[Israel.pm] perl program life cycle
gaal at forum2.org
Wed Jun 15 21:26:43 PDT 2005
On Tue, Jun 14, 2005 at 10:57:34AM +0300, Sagiv Barhoom wrote:
> Hey all,
> I am reading about the an article "/o is dead, long live qr//!" from the perlmonk site:
> I read a line which I do not understand:
> "...The qr// operator (defined in perlop) allows you to have $HUGE_REGEX be precompiled during the script compilation time (instead of runtime - this might be important for mod_perl users) and potentially greater control over expression changes. ..."
> As far as I know, Perl does not compile the code rather interpert the text.
> Can any one refer me to a very simple explanation about Perl program life cycle?
There are a few subtleties involved in this distinction. :-)
But first of all regarding the perlmonks article: the author was talking
specifically about using qr// with a string *without interpolation*,
which perl is clever enough to detect at compile time and turn immediately
into a compiled regexp. qr// in general of course *has* to be able to
happen at runtime as well, because otherwise you wouldn't be able to do
things like qr/My name is \Q$name/, or the useful
$small_re1 = qr/....../;
$small_re2 = qr/........./;
$big_re = qr/...(?:$small_re1)+?..$small_re2/;
-- these are techniques to build big regexps out of small ones that are
good practices and which indeed work!
Ofer's reply is quite correct: when you start a perl program, "as much
of it as possible" is compiled immediately, but the thing that does the
compilation stays resident for the chance you'd need it later. The main
difference between this and, say, Java, is that there's no useful way to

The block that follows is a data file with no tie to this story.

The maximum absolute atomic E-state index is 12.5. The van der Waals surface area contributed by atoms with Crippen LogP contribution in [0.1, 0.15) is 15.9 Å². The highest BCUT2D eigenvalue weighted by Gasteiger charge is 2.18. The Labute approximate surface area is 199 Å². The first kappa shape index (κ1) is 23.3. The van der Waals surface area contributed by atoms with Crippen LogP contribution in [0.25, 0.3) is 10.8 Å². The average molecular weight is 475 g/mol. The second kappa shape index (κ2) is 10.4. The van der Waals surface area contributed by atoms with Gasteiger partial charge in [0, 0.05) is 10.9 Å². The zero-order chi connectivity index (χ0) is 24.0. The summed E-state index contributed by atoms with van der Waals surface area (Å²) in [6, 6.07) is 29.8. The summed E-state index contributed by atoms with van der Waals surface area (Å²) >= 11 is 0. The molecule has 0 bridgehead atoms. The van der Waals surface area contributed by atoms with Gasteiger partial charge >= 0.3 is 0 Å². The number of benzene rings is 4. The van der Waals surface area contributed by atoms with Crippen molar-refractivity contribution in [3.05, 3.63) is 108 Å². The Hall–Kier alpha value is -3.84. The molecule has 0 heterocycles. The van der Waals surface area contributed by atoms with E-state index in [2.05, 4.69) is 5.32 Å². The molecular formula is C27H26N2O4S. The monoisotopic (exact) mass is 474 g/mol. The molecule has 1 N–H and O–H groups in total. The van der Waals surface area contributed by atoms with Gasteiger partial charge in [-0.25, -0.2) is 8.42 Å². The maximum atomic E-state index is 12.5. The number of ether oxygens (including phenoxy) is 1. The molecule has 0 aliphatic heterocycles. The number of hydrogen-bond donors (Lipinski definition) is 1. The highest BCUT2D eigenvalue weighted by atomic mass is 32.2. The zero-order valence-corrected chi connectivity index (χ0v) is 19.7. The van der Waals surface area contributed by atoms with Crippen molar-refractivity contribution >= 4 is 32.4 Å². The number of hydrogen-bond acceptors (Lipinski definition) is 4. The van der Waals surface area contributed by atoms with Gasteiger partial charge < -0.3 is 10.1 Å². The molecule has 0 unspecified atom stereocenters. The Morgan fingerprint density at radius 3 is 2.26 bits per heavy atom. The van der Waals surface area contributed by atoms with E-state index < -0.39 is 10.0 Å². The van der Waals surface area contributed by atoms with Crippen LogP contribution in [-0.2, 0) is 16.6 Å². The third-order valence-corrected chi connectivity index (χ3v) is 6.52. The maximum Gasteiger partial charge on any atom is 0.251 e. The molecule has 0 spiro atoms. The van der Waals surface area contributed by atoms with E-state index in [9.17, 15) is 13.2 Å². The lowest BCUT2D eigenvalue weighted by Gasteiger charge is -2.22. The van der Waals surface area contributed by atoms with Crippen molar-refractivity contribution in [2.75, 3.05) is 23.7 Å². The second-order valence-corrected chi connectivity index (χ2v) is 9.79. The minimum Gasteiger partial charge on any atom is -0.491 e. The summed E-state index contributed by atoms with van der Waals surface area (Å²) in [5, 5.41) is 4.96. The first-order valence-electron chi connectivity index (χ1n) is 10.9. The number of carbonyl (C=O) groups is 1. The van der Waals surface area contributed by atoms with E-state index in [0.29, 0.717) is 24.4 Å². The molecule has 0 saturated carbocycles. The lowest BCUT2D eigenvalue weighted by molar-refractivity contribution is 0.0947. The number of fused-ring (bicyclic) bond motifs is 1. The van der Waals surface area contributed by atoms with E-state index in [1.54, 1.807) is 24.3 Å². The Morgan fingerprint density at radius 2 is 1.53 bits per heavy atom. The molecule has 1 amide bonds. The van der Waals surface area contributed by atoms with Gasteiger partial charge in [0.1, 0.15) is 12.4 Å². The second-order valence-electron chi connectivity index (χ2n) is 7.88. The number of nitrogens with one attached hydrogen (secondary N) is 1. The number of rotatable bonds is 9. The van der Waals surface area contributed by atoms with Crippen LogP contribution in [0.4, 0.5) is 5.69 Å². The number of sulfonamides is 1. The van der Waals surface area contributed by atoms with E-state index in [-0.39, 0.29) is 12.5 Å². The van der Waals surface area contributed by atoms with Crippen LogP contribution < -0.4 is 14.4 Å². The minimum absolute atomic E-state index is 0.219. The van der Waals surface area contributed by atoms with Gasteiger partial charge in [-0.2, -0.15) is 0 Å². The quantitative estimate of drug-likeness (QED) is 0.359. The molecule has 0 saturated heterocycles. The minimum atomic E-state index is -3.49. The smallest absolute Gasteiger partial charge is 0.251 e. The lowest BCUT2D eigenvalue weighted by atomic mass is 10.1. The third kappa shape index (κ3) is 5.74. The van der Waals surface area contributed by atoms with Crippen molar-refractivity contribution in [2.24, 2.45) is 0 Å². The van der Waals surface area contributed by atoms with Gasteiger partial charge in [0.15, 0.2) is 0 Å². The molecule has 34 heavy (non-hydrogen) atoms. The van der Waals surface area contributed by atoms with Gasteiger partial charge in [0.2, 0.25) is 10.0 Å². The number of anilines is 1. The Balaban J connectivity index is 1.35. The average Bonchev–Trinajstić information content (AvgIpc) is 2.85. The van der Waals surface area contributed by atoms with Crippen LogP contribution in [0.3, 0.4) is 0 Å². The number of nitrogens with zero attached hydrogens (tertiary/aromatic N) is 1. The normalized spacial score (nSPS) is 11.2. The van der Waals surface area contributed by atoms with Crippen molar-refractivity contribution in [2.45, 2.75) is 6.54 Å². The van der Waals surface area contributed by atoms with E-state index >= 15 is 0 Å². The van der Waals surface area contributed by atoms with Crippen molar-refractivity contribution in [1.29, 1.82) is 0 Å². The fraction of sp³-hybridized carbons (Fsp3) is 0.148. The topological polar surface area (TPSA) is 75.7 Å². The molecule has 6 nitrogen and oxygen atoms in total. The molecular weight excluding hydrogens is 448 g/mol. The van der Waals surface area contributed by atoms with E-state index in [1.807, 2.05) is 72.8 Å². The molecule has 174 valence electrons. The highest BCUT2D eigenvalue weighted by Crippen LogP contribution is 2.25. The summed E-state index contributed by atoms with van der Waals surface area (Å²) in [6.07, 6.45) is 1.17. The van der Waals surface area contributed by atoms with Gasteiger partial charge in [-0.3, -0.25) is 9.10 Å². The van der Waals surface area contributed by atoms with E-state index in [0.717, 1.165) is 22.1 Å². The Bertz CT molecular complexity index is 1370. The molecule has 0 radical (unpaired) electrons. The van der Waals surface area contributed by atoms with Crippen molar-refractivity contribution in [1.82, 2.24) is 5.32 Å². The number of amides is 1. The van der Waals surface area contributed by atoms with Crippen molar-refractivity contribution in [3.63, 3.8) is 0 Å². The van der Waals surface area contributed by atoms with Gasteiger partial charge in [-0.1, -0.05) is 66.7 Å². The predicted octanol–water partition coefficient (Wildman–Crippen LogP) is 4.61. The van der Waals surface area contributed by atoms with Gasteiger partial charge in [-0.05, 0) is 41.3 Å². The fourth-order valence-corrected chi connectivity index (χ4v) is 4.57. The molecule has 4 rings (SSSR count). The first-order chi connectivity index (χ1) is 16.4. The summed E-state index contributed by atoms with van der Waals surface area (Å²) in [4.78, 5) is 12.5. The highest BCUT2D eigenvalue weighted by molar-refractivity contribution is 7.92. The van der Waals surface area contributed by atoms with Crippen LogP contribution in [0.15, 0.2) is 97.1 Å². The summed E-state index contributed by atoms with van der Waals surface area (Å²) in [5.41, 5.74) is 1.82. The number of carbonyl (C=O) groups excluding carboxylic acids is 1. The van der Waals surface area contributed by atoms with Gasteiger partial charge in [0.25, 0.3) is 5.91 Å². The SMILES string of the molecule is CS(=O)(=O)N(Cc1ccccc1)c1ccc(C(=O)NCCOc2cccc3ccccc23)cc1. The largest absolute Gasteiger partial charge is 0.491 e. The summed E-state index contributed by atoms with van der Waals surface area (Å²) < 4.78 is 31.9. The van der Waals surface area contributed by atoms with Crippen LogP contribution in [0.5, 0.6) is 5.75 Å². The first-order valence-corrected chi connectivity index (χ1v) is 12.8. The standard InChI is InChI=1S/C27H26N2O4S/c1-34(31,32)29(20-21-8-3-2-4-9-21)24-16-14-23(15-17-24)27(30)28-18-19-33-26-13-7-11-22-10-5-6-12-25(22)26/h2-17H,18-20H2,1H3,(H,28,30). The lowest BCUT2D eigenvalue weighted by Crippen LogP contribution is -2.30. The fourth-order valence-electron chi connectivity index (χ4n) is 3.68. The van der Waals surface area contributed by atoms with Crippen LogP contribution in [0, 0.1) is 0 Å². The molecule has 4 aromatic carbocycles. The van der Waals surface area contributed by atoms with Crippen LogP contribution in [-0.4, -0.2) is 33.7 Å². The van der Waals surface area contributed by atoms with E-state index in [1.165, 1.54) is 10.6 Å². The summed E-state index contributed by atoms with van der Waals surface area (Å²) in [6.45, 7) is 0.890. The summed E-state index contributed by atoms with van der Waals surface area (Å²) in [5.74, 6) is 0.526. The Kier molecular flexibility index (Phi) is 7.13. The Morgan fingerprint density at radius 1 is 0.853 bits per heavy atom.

store the thing that's the result of compilation on disk files, so you
*must* carry around the compiler wherever there's a perl program (in
approximate Java terms, you always need a jdk, not just a jre).
This of course isn't just some sort of oversight: perl is a dynamic
language so you're *encouraged* to create parts of your program at
runtime. For example, you can not only load but also generate classes
on-the-fly. But once again, it isn't like the old BASIC systems or
a shell script where if you enter a loop ten times each statement is
compiled over and over again. But we still call perl the "interpreter"
or "compiler", pretty much interchangebly, because it's somewhere on
the middle of the spectrum.
Then again, the fact that there's no clear conceptual distinction in the
perl (1..5) interpreter between intermediate representation and what it
is the lower level runs does mean that you have an op tree, and you have
to have someone which isn't the actual CPU *run* that op tree. In Perl6
(you saw this coming :-) this will be fixed: the perl *compiler* will
generate Parrot ops and not evaluate them itself. This is cleanliness of
design; in Pugs this means you actually have a choice of whether to
compile to parrot or something else. See Autrijus' recent journal
entries for more details: http://use.perl.org/~autrijus/journal/ .
Gaal Yahas <gaal at forum2.org>
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